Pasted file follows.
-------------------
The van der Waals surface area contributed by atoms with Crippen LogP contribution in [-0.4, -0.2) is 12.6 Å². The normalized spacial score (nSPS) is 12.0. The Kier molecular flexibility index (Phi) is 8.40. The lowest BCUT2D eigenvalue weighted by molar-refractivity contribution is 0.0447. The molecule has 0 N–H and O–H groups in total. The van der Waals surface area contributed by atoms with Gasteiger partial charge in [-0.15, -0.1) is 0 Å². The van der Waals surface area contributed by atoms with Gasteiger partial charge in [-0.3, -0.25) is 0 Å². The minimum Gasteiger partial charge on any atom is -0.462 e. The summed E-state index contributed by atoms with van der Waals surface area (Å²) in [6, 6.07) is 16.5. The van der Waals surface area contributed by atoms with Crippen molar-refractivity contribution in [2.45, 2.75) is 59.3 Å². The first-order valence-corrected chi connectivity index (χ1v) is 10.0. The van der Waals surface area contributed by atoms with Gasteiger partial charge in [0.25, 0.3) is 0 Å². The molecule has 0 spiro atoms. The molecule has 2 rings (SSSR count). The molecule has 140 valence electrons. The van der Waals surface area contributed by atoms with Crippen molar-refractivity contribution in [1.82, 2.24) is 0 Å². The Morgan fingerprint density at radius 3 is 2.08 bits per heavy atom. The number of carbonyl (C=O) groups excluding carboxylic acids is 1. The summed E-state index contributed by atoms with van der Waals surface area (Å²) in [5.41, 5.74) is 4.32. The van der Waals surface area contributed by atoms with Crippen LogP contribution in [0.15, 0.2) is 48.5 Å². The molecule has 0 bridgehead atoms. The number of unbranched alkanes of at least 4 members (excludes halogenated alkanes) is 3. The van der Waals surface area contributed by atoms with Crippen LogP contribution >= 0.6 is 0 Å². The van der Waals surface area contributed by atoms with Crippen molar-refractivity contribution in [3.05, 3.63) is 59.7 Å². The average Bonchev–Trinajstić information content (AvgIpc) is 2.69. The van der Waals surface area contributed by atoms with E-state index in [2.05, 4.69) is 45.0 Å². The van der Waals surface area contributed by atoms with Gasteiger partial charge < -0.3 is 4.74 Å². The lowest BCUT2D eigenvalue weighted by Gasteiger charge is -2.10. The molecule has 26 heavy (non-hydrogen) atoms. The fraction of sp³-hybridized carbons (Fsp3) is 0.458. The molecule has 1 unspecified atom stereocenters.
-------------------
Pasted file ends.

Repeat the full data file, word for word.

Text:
The van der Waals surface area contributed by atoms with Crippen LogP contribution in [-0.4, -0.2) is 12.6 Å². The normalized spacial score (nSPS) is 12.0. The Kier molecular flexibility index (Phi) is 8.40. The lowest BCUT2D eigenvalue weighted by molar-refractivity contribution is 0.0447. The molecule has 0 N–H and O–H groups in total. The van der Waals surface area contributed by atoms with Gasteiger partial charge in [-0.15, -0.1) is 0 Å². The van der Waals surface area contributed by atoms with Gasteiger partial charge in [-0.3, -0.25) is 0 Å². The minimum Gasteiger partial charge on any atom is -0.462 e. The summed E-state index contributed by atoms with van der Waals surface area (Å²) in [6, 6.07) is 16.5. The van der Waals surface area contributed by atoms with Crippen molar-refractivity contribution in [2.45, 2.75) is 59.3 Å². The first-order valence-corrected chi connectivity index (χ1v) is 10.0. The van der Waals surface area contributed by atoms with Gasteiger partial charge in [0.25, 0.3) is 0 Å². The molecule has 0 spiro atoms. The molecule has 2 rings (SSSR count). The molecule has 140 valence electrons. The van der Waals surface area contributed by atoms with Crippen molar-refractivity contribution in [1.82, 2.24) is 0 Å². The Morgan fingerprint density at radius 3 is 2.08 bits per heavy atom. The number of carbonyl (C=O) groups excluding carboxylic acids is 1. The summed E-state index contributed by atoms with van der Waals surface area (Å²) in [5.41, 5.74) is 4.32. The van der Waals surface area contributed by atoms with Crippen LogP contribution in [0.15, 0.2) is 48.5 Å². The molecule has 0 bridgehead atoms. The number of unbranched alkanes of at least 4 members (excludes halogenated alkanes) is 3. The van der Waals surface area contributed by atoms with Crippen LogP contribution >= 0.6 is 0 Å². The van der Waals surface area contributed by atoms with Crippen molar-refractivity contribution in [3.05, 3.63) is 59.7 Å². The average Bonchev–Trinajstić information content (AvgIpc) is 2.69. The van der Waals surface area contributed by atoms with E-state index in [2.05, 4.69) is 45.0 Å². The van der Waals surface area contributed by atoms with Gasteiger partial charge < -0.3 is 4.74 Å². The lowest BCUT2D eigenvalue weighted by Gasteiger charge is -2.10. The molecule has 26 heavy (non-hydrogen) atoms. The fraction of sp³-hybridized carbons (Fsp3) is 0.458. The molecule has 1 unspecified atom stereocenters.